In one of the most underreported serious stories I can remember, the National Marriage Project at Rutgers University has found "a substantial weakening of the institution of marriage" in this country. Barbara Dafoe Whitehead, the project's co-director clearly expressed the seriousness of lower marriage rates and out of control births to unwed mothers by saying, "There is no known society that has gotten along without marriage and has done a decent job in rearing and sponsoring the next generation."
Take a look at some of the statistics from the Rutgers research. The marriage rate has sharply declined by one third since 1960. The reasons are complex. First, for a myriad of reasons, marriages are being postponed until couples are older. In 1960 the medium age came out at 20 for women and 23 for men. Today the age is 25 for women and 27 for men. Society can certainly live with later marriages, but the Rutgers report does not stop there.
It is in the area of children born to unwed mothers that are most shocking to me. In 1960, 5.3 percent of babies were born to unwed mothers. By 1997, that figure had grown to 32 percent. Yes, a 600 percent increase. And for African-American women, the figure reached 69 percent. An unwed mother generally means that no father is in the household.
Beyond the sadness of unwed mothers, lies the pain of divorce. In 1960, the divorce rate was 9.2 per 1,000 marriages. In 1998, the rate moved to 19.5 or more than a doubling in 28 years. It can be argued that some children are better off without a father in the family particularly when there has been abuse and a lack of caring. But, if there is anyone out there who can argue that children are generally better off without a male figure in the family, I would say that they are part of the problem.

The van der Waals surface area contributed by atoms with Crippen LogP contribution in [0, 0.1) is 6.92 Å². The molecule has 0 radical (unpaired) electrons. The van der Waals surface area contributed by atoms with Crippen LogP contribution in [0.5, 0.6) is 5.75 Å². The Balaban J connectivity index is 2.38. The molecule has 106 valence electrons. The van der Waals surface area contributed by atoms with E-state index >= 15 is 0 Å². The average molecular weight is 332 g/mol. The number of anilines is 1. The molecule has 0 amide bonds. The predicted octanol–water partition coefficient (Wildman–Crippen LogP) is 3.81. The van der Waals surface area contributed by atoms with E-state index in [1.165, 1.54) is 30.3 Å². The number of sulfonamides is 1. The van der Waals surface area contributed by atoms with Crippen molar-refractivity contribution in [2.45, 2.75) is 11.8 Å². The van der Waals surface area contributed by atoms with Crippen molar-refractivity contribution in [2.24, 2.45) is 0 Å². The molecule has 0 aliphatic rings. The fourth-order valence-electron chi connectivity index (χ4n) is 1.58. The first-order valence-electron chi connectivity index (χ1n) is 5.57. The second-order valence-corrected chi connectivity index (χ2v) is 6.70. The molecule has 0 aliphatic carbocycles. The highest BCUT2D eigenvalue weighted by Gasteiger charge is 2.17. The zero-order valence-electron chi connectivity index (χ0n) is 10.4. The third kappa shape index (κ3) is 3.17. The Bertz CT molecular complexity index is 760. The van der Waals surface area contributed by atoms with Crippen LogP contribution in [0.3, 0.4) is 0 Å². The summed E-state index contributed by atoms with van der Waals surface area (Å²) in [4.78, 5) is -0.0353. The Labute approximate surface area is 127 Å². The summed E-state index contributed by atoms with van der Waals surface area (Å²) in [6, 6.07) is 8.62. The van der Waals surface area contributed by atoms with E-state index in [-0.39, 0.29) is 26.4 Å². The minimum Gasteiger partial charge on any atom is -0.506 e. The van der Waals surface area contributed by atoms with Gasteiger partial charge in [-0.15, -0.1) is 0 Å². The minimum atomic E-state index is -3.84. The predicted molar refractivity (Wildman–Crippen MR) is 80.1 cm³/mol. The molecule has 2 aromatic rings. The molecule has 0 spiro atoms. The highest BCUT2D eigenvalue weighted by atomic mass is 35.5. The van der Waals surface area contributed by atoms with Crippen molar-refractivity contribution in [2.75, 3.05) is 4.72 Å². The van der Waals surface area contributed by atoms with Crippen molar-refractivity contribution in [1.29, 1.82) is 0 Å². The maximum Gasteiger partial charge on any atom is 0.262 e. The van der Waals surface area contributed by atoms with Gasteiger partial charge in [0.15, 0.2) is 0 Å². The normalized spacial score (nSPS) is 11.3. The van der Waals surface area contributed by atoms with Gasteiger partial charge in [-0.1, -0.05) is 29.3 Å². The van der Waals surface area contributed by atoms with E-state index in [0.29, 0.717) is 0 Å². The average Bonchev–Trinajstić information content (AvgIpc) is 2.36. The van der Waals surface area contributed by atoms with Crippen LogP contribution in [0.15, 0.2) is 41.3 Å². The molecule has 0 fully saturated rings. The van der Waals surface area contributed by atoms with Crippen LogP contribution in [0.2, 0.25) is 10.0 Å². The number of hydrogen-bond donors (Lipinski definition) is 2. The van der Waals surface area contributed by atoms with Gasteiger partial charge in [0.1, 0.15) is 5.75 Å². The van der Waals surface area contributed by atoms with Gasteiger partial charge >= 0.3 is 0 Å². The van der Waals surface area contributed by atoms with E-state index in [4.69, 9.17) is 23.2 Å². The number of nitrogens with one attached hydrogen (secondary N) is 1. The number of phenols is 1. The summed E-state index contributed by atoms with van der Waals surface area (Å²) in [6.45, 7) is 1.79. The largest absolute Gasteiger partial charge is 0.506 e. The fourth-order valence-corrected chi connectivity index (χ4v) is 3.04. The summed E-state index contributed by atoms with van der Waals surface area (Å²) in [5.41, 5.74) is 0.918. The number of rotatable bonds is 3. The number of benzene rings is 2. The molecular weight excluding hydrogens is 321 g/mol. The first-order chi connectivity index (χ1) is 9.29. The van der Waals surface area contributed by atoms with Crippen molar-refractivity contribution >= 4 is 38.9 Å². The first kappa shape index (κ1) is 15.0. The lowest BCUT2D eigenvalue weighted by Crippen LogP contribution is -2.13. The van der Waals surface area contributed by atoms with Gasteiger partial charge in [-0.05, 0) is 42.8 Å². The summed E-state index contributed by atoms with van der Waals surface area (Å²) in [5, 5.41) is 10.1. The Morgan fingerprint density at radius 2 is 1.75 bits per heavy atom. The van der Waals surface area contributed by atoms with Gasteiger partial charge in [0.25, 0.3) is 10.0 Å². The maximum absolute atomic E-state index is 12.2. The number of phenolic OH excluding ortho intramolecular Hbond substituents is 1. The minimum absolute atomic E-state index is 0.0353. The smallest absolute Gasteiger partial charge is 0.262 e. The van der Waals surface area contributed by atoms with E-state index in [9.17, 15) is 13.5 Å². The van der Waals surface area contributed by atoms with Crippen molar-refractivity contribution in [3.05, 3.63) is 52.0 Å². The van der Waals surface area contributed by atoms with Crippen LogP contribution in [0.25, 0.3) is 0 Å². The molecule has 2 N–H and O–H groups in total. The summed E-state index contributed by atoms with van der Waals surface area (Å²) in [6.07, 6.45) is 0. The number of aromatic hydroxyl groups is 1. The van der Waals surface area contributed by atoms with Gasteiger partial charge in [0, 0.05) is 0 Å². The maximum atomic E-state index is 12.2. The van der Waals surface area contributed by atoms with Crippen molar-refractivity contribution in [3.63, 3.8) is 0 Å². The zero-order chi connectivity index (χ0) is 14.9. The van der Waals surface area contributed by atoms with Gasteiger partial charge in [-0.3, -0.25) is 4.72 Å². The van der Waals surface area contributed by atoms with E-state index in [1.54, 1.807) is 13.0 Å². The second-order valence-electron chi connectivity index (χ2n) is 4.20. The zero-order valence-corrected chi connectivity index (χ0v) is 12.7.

With the popular culture and the media often hostile to the old fashion normal family, the family structure is indeed impacted. Who are the celebrities children look up to? With more women in the work force, they are less dependent on the male as the sole source of income for a family. These may be some of the reasons for the frailty of the family structure, but they do not diminish the importance of the family in our society.
From welfare to the failed elements of some public schools, the statistics cited in this column directly contribute. The fatherless family has it harder than those with a caring male figure. And society loses as well. Schools cannot educate when there is marginal support at home. Government cannot fix this problem. It is up to each one of us to look into our own hearts as we live our lives. But, I for one, am shocked and dismayed over the number of children being brought into the world without a family structure. We will all pay for the moral decay in the next generation.